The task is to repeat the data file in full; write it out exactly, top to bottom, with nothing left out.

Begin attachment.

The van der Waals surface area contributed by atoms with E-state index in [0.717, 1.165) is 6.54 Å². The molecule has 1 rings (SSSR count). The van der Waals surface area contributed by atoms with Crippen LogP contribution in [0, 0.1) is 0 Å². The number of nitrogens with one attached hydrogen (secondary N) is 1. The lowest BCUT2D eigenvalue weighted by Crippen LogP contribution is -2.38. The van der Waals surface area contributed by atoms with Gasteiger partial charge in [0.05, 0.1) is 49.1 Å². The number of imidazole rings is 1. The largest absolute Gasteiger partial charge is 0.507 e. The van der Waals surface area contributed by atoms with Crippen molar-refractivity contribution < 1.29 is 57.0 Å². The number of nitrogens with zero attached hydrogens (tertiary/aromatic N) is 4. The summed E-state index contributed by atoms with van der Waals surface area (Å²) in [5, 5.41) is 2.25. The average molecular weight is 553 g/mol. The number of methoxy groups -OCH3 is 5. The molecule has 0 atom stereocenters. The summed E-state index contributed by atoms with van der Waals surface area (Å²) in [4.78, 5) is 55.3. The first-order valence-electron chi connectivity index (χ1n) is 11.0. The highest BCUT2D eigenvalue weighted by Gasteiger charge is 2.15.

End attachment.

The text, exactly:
The van der Waals surface area contributed by atoms with E-state index in [0.717, 1.165) is 6.54 Å². The molecule has 1 rings (SSSR count). The van der Waals surface area contributed by atoms with Crippen LogP contribution in [0, 0.1) is 0 Å². The number of nitrogens with one attached hydrogen (secondary N) is 1. The lowest BCUT2D eigenvalue weighted by Crippen LogP contribution is -2.38. The van der Waals surface area contributed by atoms with Gasteiger partial charge in [0.05, 0.1) is 49.1 Å². The number of imidazole rings is 1. The largest absolute Gasteiger partial charge is 0.507 e. The van der Waals surface area contributed by atoms with Crippen molar-refractivity contribution < 1.29 is 57.0 Å². The number of nitrogens with zero attached hydrogens (tertiary/aromatic N) is 4. The summed E-state index contributed by atoms with van der Waals surface area (Å²) in [5, 5.41) is 2.25. The average molecular weight is 553 g/mol. The number of methoxy groups -OCH3 is 5. The molecule has 0 atom stereocenters. The summed E-state index contributed by atoms with van der Waals surface area (Å²) in [4.78, 5) is 55.3. The first-order valence-electron chi connectivity index (χ1n) is 11.0. The highest BCUT2D eigenvalue weighted by Gasteiger charge is 2.15.